Hatfield McCoy Feud | Hatfield McCoy Country Museum | Feud Sites | HMGT | Bil & Wendy
All that remains here today is the hand dug well that Randolph McCoy and his family walked to many times each day from their nearby cabin to draw water.
Today, this scenic location is washed in beauty nestled on this quite hillside. As you you peacefully walk up from the nearby creek, it is hard to imagine the horrors that faced the McCoy family here at the height of the feud.
On New year's Day 1888, Randolph, Sarah and their children blew out the candles and turned in for the night. Only a few short hours later, they were awakened by shouts and gunfire and their small mountain cabin became the scene of what would later become known as the 1888 New Year's Night Massacre. Sometime in the night, thirteen of the Hatfield gang, headed by Jim Vance, surrounded the McCoy homestead, near the mouth of Pond Creek, and opened fire on the sleeping family.
The family took cover and began to fire back, wounding a number of their attackers. In order to drive Randolph into the open, the marauders set the house and its contents on fire. As the family fled for their lives, young Calvin McCoy and his sister Alifair, were shot and killed, somewhere near this very well.Their mother ran to aide her son and daughter, only to be beaten over the head with the butt of a gun, and left with the children to die on the cold mountain side.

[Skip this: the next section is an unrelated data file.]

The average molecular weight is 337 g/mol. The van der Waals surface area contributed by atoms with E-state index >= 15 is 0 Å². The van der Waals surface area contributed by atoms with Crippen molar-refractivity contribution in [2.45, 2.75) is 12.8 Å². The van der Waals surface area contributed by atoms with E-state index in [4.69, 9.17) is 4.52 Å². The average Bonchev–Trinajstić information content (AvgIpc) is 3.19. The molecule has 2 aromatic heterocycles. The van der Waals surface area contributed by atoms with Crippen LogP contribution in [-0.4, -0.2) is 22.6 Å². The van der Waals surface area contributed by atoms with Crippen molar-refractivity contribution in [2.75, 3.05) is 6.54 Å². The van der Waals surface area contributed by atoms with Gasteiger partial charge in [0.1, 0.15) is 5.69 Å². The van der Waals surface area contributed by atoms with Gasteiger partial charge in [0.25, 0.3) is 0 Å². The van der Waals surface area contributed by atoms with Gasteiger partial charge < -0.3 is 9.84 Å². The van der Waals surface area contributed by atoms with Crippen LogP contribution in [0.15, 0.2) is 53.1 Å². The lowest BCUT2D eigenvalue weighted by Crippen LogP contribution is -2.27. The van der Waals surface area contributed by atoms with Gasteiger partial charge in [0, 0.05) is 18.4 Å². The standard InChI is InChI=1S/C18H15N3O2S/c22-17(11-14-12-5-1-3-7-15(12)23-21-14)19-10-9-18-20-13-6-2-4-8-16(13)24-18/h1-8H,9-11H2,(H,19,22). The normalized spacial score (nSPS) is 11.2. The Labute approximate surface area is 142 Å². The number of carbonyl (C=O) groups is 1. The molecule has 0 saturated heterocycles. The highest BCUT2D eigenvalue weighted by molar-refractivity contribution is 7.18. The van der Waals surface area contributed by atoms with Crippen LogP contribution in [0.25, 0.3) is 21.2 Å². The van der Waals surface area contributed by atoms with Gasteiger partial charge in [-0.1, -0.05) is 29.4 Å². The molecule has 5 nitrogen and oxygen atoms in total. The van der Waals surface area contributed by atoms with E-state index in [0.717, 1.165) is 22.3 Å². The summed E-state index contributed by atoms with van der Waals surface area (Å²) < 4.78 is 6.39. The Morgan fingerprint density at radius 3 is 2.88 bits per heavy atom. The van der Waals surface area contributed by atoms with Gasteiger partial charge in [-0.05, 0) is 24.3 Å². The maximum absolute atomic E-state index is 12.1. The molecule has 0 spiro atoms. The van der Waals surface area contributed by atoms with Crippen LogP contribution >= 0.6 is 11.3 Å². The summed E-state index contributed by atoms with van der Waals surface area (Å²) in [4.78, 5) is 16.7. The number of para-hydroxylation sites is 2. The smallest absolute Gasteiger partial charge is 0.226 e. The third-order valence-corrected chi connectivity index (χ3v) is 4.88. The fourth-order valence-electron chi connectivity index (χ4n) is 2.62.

Randolph was eventually able to escape into the darkness with the remaining family members.
Later that same year, Wall Hatfield and eight others were arrested by a posse led by "Bad" Frank Phillips and brought to Kentucky to stand trial for the murders of the McCoys.
Nine of the men involved in the incident were arrested and brought to trial for the New Year’s night raid.Of these men, eight received life sentences.
One man, Ellison "Cottontop" Mounts, was hanged in front of an audience of thousands in Pikeville, Kentucky.
The remaining McCoys moved to Pikeville to escape the West Virginia raiding parties. They lived in a house at the end of Main Street in Pikeville. Randall ran a ferry across the river to Ferguson Creek. Sarah healed from the brutal beaten but was never fully herself and mourned the loss of her children until her death.
Very special thanks to Bob & Rita Scott for sharing this amazing site with the public.
This location has parking on the left side of the road provided by Pike County. Please be careful if you park on that side as you must walk across the road.
If you park in the driveway across the creek on the side where the location is then you will most likely be greeted by Neal Warren.
Neal (seen in the photo to the left) is a big teddy bear of a guy and he loves to host visitors to the location.
Be sure to stop by and sign the guest book that Neal has been keeping for years with all the names of the people who have came by.
This one has no incline steps and is a must see on your journey through Hatfield McCoy Country.
The property is owned by Bob & Rita Scott who live next to the location.